labyrinthine stacks. Scan the book spines as you hike these vast holdings, and you’ll soon find that every profession, religious sect, and ideology has claimed Shakespeare as one of their own. On this shelf, lawyers turned Bardolaters argue that only a man trained in the law could describe the savage millstones of Renaissance justice so accurately. Two shelves below, retired naval officers insist that only a mariner, a man who literally knew the ropes, could so convincingly convey the wonders and terrors of the open ocean. Professional diplomats claim that only a fellow-courtier could be so attuned to the lethal subtleties of English and European courts. But one shelf over, Latin teachers point out that only a schoolmaster could draw so deeply from his Ovid. From the most tediously-footnoted scholarly monograph, paralyzing the reader’s respiratory system like a curare blow-dart, to the looniest pamphlet written in crayon and published from a post office box in Hoop and Holler, TX, you are presented with inarguable proof for Shakespeare the Freemason, Shakespeare the Anarchist, Shakespeare the Occultist. I am not making this up. No author has generated more bizarre biographical speculation, more special pleading dressed up as scholarly argumentation, more historical trivia contorted to sustain specious conclusions. Now, nearly all of the genuine documentary evidence for Shakespeare we possess involves mortgages, wills, grain purchases and tax fines. So I’m personally convinced that Shakespeare was a CPA, author of the nowvanished Much Ado About Amortization. My essential article is forthcoming in the Portsmouth Review. But before we depart the Folger, let’s draw a veil of decent silence over those bedlamites who, like the Ancient Mariner, stoppeth one of three and, with that certainty available only to the mad, insist that Shakespeare never wrote the plays at all. Yet they – the Anti-Stratfordians, Marlovians, Baconeers, Oxfordettes – they too have their shelves in the Folger, groaning under the weight of their demented books. Shakespeare? He’s whoever you want him to be. Fair enough, you may say, but glib. I do have a serious answer to the riddle of Shakespeare, based, I am proud to declare, upon no scholarly evidence at all. I possess no strangely-neglected document to decode before the eyes of gaping experts. Instead, as Hamlet rightly says, “the play’s the thing.” After nearly forty years in a classroom with Shakespeare’s plays, I must agree with Coleridge, who called Shakespeare “myriad-minded.” What makes Shakespeare Shakespeare is his multiple, protean nature. Keats, who kept a small portrait of Shakespeare on his desk when he wrote, thought Shakespeare’s genius was his “negative capability:” the power to vanish into any human personality, belief, or emotion. Shakespeare is not just all things to all men; he is all men, and all women too, as his plays require. He remains forever uncategorizable because he erased his person to become dramatis personae. Like Hal, he defies those who would reduce him to one identity, confine him to one creed, or eagerly claim him as a member of their club. Shakespeare? He’s whoever he wants to be.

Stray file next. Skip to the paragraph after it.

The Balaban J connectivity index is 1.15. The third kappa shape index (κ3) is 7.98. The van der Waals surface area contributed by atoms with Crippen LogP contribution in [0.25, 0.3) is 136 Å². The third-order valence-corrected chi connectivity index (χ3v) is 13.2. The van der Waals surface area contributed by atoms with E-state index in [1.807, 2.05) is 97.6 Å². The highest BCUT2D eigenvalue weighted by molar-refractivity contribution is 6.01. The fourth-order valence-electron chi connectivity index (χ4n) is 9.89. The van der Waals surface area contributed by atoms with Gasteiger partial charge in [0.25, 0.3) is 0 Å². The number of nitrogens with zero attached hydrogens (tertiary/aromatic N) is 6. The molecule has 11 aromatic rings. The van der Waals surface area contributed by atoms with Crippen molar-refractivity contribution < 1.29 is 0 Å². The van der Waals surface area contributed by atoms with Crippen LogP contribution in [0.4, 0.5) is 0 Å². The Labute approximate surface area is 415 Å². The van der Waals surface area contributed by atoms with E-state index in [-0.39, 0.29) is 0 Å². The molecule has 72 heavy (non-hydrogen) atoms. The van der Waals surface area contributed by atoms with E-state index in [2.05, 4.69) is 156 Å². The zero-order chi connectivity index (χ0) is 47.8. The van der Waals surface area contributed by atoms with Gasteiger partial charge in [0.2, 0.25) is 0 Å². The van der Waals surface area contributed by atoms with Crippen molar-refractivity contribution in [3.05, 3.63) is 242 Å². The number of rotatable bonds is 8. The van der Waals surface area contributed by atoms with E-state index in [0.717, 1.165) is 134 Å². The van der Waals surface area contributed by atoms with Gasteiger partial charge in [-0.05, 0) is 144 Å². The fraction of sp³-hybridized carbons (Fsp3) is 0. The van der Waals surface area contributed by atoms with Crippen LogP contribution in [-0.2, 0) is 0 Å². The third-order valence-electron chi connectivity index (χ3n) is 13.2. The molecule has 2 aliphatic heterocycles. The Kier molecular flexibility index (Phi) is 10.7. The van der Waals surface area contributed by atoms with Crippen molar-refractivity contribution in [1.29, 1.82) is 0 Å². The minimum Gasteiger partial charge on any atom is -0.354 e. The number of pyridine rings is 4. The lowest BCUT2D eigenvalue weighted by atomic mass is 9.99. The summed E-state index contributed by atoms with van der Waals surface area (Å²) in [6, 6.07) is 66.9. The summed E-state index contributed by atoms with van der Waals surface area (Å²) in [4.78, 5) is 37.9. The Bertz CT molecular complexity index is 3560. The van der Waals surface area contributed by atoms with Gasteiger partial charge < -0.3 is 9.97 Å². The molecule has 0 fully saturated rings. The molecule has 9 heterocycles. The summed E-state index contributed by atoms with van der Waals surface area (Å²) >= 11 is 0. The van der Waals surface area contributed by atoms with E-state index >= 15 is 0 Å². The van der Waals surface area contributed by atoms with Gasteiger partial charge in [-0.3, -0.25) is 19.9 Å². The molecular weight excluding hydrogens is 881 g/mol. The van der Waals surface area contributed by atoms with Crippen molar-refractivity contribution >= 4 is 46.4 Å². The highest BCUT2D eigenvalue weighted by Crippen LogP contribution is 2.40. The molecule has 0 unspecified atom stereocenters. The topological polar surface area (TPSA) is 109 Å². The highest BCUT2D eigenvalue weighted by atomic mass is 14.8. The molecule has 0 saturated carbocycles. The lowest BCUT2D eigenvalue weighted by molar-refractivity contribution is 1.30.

I can only rely upon the plays and poems. Can his own words convince me that Shakespeare was Catholic? Well, the Ghost in Hamlet seems to be Catholic. The Ghost tells the quaking Hamlet that he comes from Purgatory, where he is “confined to fast in fires,/Till the foul crimes done in [his] days of nature/ Are burnt and purged away.” By Shakespeare’s time Protestant theology had done away with the Catholic doctrine of Purgatory. In most Protestants’ view, God’s predestining judgment consigned all his children either to Heaven or Hell, with no third option. The Ghost, or at least his afterlife, must be Catholic. However, if the Ghost is, as he claims, a soul atoning for its earthly sins, why would he return to urge his son to commit the direst of sins, bloody, vengeful murder? And why would God permit the penitent to make such a request? Because the Ghost is no penitent soul, cries the Protestant – the Ghost is a demon seeking possession of Hamlet’s soul. Hamlet himself suspects as much: The spirit that I have seen May be a devil; and the devil hath power T’ assume a pleasing shape; yea, and perhaps Out of my weakness and my melancholy, As he is very potent with such spirits, Abuses me to damn me. Consider all that treachery and slaughter have done to Elsinore by the end of the play. To quote another tragedy, Macbeth, “Chaos now hath made its masterpiece.” If the Devil is at work in Hamlet, he must be very pleased with how it all turns out. So, is Shakespeare taking a Protestant position here? Notice, though, that Hamlet mentions his “melancholy,” a disease much studied in the Renaissance. Hamlet worries that his mental state leaves him vulnerable, susceptible. Severe melancholics were subject to auditory and visual hallucinations. Though several characters in the play see the Ghost, Hamlet alone hears it, and indeed his frightened mother, who cannot see the Ghost, fears for Hamlet’s sanity: Alas, how is’t with you, That you do bend your eye on vacancy And with th’incorporal air do hold discourse? To what extent is the Ghost a product of Hamlet’s “heat-oppressed brain,” like the floating dagger whose existence Macbeth, nearly unhinged by horror, questions? Shakespeare offers evidence for a Catholic Ghost, a Protestant Ghost, and even an early-modern psychological Ghost, a delusion and symptom rather than a spirit at all. Shakespeare, who always loves questions more than answers, does not resolve the conundrum. Perhaps a different issue will help us discover the real Shakespeare. What was his attitude towards women? When I read the great romantic comedies such as Much Ado About Nothing, Twelfth Night, The Merchant of Venice, or As You Like It, I am convinced that Shakespeare must be the greatest of feminist authors. Beatrice, Rosalind, Portia, Viola – what in-